Is the Western Dead?

This summer's slate of new releases will bring us action films, romantic comedies, vampire vs. werewolf love triangles, animated comedies, and remakes of just about anything you liked in the '80s. But, as has been the case for the last several summers, it won't bring us any Westerns. Does this mean the Western genre is dead? Not necessarily. It just means that it's found a new frontier to settle: cable television.

When you look back at the most memorable films of the last 10 years, the only Western that immediately jumps to mind is Brokeback Mountain, and that's really thought of more as a romance than a Western. Compare this to the '90s, which brought us blockbuster Westerns such as Dances with Wolves, Unforgiven, and Last of the Mohicans, and it definitely looks as though audiences have lost interest in the wild, wild West. But while the genre has failed to produce a hit film this past decade, it has produced two major cult hit cable television shows: HBO's now cancelled Deadwood and FX's latest hit, Justified. Here are three reasons Westerns have been working on TV this decade while they've been failing on the big screen:

1) TV found new ways to breathe life into the genre

Although they may be part of the same genre, Deadwood and Justified have little in common with this decade's Western film flops like Open Range and Appaloosa, or even the moderately successful 3:10 to Yuma. These films stuck to the traditional Western format: the story of the stoic cowboy. Deadwood, on the other hand, sets itself apart with its brilliant dialogue. At its heart it was really a Shakespearean tragedy disguised as a Western, and would have most likely enjoyed a long, successful run on HBO had its creator not selfishly decided to abruptly end it to concentrate on another series. And Justified has proven it's possible to bring the genre into the modern age by reinventing it as a new form of crime show. No Western films this decade have tried anything as innovative as either of these TV shows.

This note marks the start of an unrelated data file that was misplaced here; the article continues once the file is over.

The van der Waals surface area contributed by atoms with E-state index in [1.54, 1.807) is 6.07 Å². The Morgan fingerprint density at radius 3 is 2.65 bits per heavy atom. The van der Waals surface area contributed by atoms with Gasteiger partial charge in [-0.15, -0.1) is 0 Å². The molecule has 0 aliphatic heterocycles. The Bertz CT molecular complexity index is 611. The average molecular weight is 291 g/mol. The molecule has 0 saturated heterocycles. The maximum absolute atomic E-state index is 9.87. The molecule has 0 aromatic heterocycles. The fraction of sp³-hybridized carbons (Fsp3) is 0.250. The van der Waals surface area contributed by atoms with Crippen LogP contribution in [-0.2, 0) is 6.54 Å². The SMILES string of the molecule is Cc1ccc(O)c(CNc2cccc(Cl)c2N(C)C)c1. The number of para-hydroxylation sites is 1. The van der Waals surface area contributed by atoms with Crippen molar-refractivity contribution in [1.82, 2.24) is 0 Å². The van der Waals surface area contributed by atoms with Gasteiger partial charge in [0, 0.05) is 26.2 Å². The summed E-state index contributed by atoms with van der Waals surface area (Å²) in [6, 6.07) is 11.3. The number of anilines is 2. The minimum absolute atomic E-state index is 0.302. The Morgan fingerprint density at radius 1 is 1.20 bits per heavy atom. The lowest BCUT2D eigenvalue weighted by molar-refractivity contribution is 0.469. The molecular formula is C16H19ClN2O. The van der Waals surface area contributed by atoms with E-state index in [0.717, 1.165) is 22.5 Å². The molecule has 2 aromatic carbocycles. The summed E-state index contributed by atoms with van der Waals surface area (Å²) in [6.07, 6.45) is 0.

2) TV found the perfect modern Western star

Besides their both being Westerns, Deadwood and Justified have one thing in common: Timothy Olyphant. This steely-eyed, slow-talking star looks good in a cowboy hat (he even wore one in his ill-advised move into romantic comedy territory, playing Jennifer Garner's love interest in Catch and Release) and has the quiet tough-guy charisma you need to play the perfect cowboy. Also, because Olyphant was little-known before his role on Deadwood, it was easier for audiences to accept him as being from another era, whereas when big name movie stars like Russell Crowe don a pair of cowboy boots, they tend to just look like modern actors playing dress-up.

3) Slower works better on TV

Although they are often filled with exciting shoot-outs, Westerns are also about atmosphere, namely the slow, desolate atmosphere of the West. This means it can take time for the action to build in a TV series; their stories tend to take longer to tell and as we're all aware by now, American attention spans keep getting shorter. But cable television has become the place where audiences who don't mind investing time and patience in a story turn to for their entertainment. There is no reason why the right Western couldn't succeed on the big screen in the future, but for now the genre seems to have found a different bed to keep its boots under.